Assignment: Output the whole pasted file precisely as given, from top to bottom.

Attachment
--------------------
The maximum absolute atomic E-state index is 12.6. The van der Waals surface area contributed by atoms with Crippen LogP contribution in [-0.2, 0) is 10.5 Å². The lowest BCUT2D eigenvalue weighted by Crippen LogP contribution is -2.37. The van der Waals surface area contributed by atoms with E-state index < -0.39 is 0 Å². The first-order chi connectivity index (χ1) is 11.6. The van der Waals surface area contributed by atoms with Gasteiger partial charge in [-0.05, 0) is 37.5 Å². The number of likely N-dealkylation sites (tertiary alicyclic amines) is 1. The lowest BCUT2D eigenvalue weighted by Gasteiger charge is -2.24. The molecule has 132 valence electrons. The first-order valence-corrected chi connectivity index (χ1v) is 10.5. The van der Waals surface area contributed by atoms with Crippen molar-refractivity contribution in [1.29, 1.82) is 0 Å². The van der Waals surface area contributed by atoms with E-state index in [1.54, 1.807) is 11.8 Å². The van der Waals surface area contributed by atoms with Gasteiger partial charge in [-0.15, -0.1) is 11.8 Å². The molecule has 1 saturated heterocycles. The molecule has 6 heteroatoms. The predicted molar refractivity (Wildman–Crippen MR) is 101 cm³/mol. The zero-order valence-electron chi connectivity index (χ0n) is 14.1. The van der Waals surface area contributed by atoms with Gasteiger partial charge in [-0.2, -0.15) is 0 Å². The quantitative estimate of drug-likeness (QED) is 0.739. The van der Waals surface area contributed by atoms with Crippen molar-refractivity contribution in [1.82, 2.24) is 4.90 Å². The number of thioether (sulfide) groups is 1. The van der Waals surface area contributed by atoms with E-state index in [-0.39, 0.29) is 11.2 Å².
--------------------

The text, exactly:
The maximum absolute atomic E-state index is 12.6. The van der Waals surface area contributed by atoms with Crippen LogP contribution in [-0.2, 0) is 10.5 Å². The lowest BCUT2D eigenvalue weighted by Crippen LogP contribution is -2.37. The van der Waals surface area contributed by atoms with E-state index < -0.39 is 0 Å². The first-order chi connectivity index (χ1) is 11.6. The van der Waals surface area contributed by atoms with Gasteiger partial charge in [-0.05, 0) is 37.5 Å². The number of likely N-dealkylation sites (tertiary alicyclic amines) is 1. The lowest BCUT2D eigenvalue weighted by Gasteiger charge is -2.24. The molecule has 132 valence electrons. The first-order valence-corrected chi connectivity index (χ1v) is 10.5. The van der Waals surface area contributed by atoms with Crippen molar-refractivity contribution in [1.29, 1.82) is 0 Å². The van der Waals surface area contributed by atoms with E-state index in [1.54, 1.807) is 11.8 Å². The van der Waals surface area contributed by atoms with Gasteiger partial charge in [-0.15, -0.1) is 11.8 Å². The molecule has 1 saturated heterocycles. The molecule has 6 heteroatoms. The predicted molar refractivity (Wildman–Crippen MR) is 101 cm³/mol. The zero-order valence-electron chi connectivity index (χ0n) is 14.1. The van der Waals surface area contributed by atoms with Gasteiger partial charge in [-0.2, -0.15) is 0 Å². The quantitative estimate of drug-likeness (QED) is 0.739. The van der Waals surface area contributed by atoms with Crippen molar-refractivity contribution in [1.82, 2.24) is 4.90 Å². The number of thioether (sulfide) groups is 1. The van der Waals surface area contributed by atoms with E-state index in [-0.39, 0.29) is 11.2 Å².